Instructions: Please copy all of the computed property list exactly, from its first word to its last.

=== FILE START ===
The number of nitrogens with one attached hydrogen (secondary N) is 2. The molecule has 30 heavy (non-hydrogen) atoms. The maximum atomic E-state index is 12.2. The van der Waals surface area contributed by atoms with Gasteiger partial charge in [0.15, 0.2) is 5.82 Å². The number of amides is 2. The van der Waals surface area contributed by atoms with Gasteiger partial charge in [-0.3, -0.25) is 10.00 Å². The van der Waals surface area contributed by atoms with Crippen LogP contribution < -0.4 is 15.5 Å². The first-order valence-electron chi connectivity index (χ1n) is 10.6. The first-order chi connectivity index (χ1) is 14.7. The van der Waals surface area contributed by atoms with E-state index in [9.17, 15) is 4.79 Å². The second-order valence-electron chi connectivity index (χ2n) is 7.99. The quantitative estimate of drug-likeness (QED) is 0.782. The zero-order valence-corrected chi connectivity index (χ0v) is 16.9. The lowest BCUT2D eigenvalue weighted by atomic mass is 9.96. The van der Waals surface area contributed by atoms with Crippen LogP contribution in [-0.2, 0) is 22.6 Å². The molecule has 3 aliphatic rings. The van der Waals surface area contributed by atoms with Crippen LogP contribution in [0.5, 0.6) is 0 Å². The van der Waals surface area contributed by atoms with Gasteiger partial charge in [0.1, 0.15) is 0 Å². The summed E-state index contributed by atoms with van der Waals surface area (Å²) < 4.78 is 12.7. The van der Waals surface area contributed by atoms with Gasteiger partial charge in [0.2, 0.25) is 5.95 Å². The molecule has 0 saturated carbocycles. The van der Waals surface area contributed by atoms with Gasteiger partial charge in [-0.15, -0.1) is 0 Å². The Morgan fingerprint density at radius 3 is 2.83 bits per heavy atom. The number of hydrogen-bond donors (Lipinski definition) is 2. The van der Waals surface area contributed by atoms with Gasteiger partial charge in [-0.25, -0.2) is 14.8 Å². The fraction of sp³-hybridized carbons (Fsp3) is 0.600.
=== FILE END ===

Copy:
The number of nitrogens with one attached hydrogen (secondary N) is 2. The molecule has 30 heavy (non-hydrogen) atoms. The maximum atomic E-state index is 12.2. The van der Waals surface area contributed by atoms with Gasteiger partial charge in [0.15, 0.2) is 5.82 Å². The number of amides is 2. The van der Waals surface area contributed by atoms with Gasteiger partial charge in [-0.3, -0.25) is 10.00 Å². The van der Waals surface area contributed by atoms with Crippen LogP contribution < -0.4 is 15.5 Å². The first-order valence-electron chi connectivity index (χ1n) is 10.6. The first-order chi connectivity index (χ1) is 14.7. The van der Waals surface area contributed by atoms with E-state index in [9.17, 15) is 4.79 Å². The second-order valence-electron chi connectivity index (χ2n) is 7.99. The quantitative estimate of drug-likeness (QED) is 0.782. The zero-order valence-corrected chi connectivity index (χ0v) is 16.9. The lowest BCUT2D eigenvalue weighted by atomic mass is 9.96. The van der Waals surface area contributed by atoms with Crippen LogP contribution in [-0.2, 0) is 22.6 Å². The molecule has 3 aliphatic rings. The van der Waals surface area contributed by atoms with Crippen LogP contribution in [0.5, 0.6) is 0 Å². The van der Waals surface area contributed by atoms with Gasteiger partial charge in [0.1, 0.15) is 0 Å². The summed E-state index contributed by atoms with van der Waals surface area (Å²) < 4.78 is 12.7. The van der Waals surface area contributed by atoms with Gasteiger partial charge in [0.2, 0.25) is 5.95 Å². The molecule has 0 saturated carbocycles. The van der Waals surface area contributed by atoms with Gasteiger partial charge in [-0.15, -0.1) is 0 Å². The Morgan fingerprint density at radius 3 is 2.83 bits per heavy atom. The number of hydrogen-bond donors (Lipinski definition) is 2. The van der Waals surface area contributed by atoms with Gasteiger partial charge in [-0.25, -0.2) is 14.8 Å². The fraction of sp³-hybridized carbons (Fsp3) is 0.600.